The Byrd Theatre’s cinematic education doesn’t stop with the projector. Preserving the Byrd’s rich experience also means protecting and restoring the incredible work of Arthur Brounet, whose interconnected, carefully themed murals decorate the theater’s lobby and auditorium.
As highlighted in a previous post, the Byrd Theatre is proud to boast a collection of murals painted by highly-trained French artist Arthur Brounet. Brounet, who specialized in academic theatrical murals, was renowned for creating works that enhanced the relationship between the individual aspects of a building. From the carpet and curtains to the marble accents and gilded finishes, Brounet’s paintings helped create a cohesive aesthetic for theaters all over the country. For his murals at the Byrd, Brounet used the paintings as an allegory to convey that motion pictures were the newest form of drama and here to stay. To make sure these beautiful and historic pieces of art are here to stay as well, the Byrd Theatre Foundation is proud to work with accomplished art conservator Cleo Mullins.
Cleo Mullins, who currently presides as a principle of Richmond Conservation Studio, graduated from the Cooperstown Graduate Program at State University of New York at Oneonta with an M.A. plus Certificate of Advanced Study in Conservation of Historic and Artistic Works. Following her graduation, Mullins completed an internship/fellowship at the Conservation Laboratory of the National Museum of American Art at the Smithsonian Institution in Washington, D.C. She has since worked as a private conservator with clients ranging from museums and historic houses to private collectors.
For this job, Mullins will aim to restore the Byrd Theatre’s collection of Brounet murals. Painted and installed in the late 1920s, the murals were last cleaned in 1971 with soap and sponge, but it is believed they have been neither retouched nor varnished since 1952. Due to heavy use of the theater and natural degradation over time, the paintings have collected a layer of grime on the surface and the varnish has developed an oily yellow appearance.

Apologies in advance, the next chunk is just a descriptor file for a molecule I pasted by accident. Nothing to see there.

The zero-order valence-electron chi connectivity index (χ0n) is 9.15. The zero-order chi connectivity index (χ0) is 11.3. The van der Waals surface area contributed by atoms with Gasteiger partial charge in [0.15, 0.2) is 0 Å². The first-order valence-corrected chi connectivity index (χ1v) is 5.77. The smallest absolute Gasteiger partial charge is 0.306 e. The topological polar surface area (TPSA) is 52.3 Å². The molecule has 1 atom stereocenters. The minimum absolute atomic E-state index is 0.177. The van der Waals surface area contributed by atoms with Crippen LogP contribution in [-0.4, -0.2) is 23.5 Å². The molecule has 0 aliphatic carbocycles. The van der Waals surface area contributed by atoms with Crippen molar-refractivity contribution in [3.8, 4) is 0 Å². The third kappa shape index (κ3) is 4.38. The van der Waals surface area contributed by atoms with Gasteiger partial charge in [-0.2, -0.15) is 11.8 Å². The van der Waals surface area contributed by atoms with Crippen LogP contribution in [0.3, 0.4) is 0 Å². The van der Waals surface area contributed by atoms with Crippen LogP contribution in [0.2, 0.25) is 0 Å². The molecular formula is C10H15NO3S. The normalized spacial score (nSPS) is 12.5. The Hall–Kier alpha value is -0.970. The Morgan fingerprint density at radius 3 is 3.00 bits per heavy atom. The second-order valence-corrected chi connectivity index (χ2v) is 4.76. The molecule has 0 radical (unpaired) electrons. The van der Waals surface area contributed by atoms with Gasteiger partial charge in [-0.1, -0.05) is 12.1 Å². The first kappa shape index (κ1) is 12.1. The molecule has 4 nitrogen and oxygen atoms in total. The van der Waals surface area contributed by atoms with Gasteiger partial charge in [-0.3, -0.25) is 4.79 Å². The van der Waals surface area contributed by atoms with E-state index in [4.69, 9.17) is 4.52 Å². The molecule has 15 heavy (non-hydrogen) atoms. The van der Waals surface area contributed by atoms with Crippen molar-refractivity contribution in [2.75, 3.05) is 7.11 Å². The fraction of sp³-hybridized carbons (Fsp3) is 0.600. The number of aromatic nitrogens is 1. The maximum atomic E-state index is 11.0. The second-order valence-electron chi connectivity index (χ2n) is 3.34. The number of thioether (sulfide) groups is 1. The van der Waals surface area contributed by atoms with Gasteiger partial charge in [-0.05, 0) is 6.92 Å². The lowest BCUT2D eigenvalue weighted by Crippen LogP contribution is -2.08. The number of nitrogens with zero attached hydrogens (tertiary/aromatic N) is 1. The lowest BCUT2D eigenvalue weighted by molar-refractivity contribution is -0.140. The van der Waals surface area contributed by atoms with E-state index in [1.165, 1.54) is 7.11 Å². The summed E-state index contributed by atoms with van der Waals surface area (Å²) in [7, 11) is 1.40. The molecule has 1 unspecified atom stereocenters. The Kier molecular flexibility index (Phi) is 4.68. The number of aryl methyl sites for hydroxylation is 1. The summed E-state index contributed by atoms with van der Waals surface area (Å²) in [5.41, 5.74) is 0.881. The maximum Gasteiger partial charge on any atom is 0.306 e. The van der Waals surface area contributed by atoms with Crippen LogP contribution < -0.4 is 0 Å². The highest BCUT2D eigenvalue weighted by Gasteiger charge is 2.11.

Due to how deeply ingrained the dirt is, Mullins will first use toluene–a chemical solvent–to soften the surface and loosen the grime and old varnish to be removed with a water-based cleaner. On certain sections, however, the original varnish can not be removed without risking collateral damage to the underlying paint. In these instances, Mullins will clean off any grime but leave the varnish as a means to preserve the original pigments. After several passes with the cleaner, Mullins will then go over the entire mural with a synthetic acrylic resin to give the painting a more cohesive appearance and protect it from future damage.
So what does Mullins say most separates her work at the Byrd from previous projects? “Honestly, it’s all about access here. That’s the biggest thing I can see,” she explains. Compared to the more common studio and museum setting, her work in the historic theater may present a few obstacles. For instance, access to some of the murals–like the ones above the stationary piano and xylophone–may require scaffolding. Regardless, Mullins is fully looking forward to her work with the Byrd Theatre. When asked her personal opinion about the murals, she replied, “I like this period. You can’t make it too gaudy for me. They really add to the whole experience of the theater.”
Coupled with new lighting, the Byrd Theatre Foundation hopes to debut the restored Brounet murals by the theater’s 89th birthday on December 24th, 2017.